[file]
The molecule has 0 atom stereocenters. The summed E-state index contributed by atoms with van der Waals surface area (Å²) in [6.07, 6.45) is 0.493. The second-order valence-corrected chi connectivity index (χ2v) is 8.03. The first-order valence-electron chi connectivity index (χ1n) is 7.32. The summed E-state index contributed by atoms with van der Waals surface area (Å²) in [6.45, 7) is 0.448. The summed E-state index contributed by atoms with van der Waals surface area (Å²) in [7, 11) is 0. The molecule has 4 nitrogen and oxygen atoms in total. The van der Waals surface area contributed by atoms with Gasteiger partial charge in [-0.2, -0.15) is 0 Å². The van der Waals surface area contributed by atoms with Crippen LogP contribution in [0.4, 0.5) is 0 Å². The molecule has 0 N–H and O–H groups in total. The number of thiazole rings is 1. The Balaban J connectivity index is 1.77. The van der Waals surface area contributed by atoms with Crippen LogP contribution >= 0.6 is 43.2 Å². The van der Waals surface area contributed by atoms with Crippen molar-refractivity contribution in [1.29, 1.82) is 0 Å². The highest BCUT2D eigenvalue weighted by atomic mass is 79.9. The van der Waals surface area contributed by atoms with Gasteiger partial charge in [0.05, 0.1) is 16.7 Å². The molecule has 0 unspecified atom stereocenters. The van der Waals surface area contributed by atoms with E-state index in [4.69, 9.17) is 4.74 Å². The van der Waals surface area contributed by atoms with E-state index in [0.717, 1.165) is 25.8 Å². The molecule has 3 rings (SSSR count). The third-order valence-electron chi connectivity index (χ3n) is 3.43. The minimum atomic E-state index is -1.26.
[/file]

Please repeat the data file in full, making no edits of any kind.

The molecule has 0 atom stereocenters. The summed E-state index contributed by atoms with van der Waals surface area (Å²) in [6.07, 6.45) is 0.493. The second-order valence-corrected chi connectivity index (χ2v) is 8.03. The first-order valence-electron chi connectivity index (χ1n) is 7.32. The summed E-state index contributed by atoms with van der Waals surface area (Å²) in [6.45, 7) is 0.448. The summed E-state index contributed by atoms with van der Waals surface area (Å²) in [7, 11) is 0. The molecule has 4 nitrogen and oxygen atoms in total. The van der Waals surface area contributed by atoms with Gasteiger partial charge in [-0.2, -0.15) is 0 Å². The van der Waals surface area contributed by atoms with Crippen LogP contribution in [0.4, 0.5) is 0 Å². The molecule has 0 N–H and O–H groups in total. The number of thiazole rings is 1. The Balaban J connectivity index is 1.77. The van der Waals surface area contributed by atoms with Crippen LogP contribution >= 0.6 is 43.2 Å². The van der Waals surface area contributed by atoms with Crippen molar-refractivity contribution in [1.29, 1.82) is 0 Å². The highest BCUT2D eigenvalue weighted by atomic mass is 79.9. The van der Waals surface area contributed by atoms with Gasteiger partial charge in [0.05, 0.1) is 16.7 Å². The molecule has 0 unspecified atom stereocenters. The van der Waals surface area contributed by atoms with E-state index in [4.69, 9.17) is 4.74 Å². The van der Waals surface area contributed by atoms with E-state index in [0.717, 1.165) is 25.8 Å². The molecule has 3 rings (SSSR count). The third-order valence-electron chi connectivity index (χ3n) is 3.43. The minimum atomic E-state index is -1.26.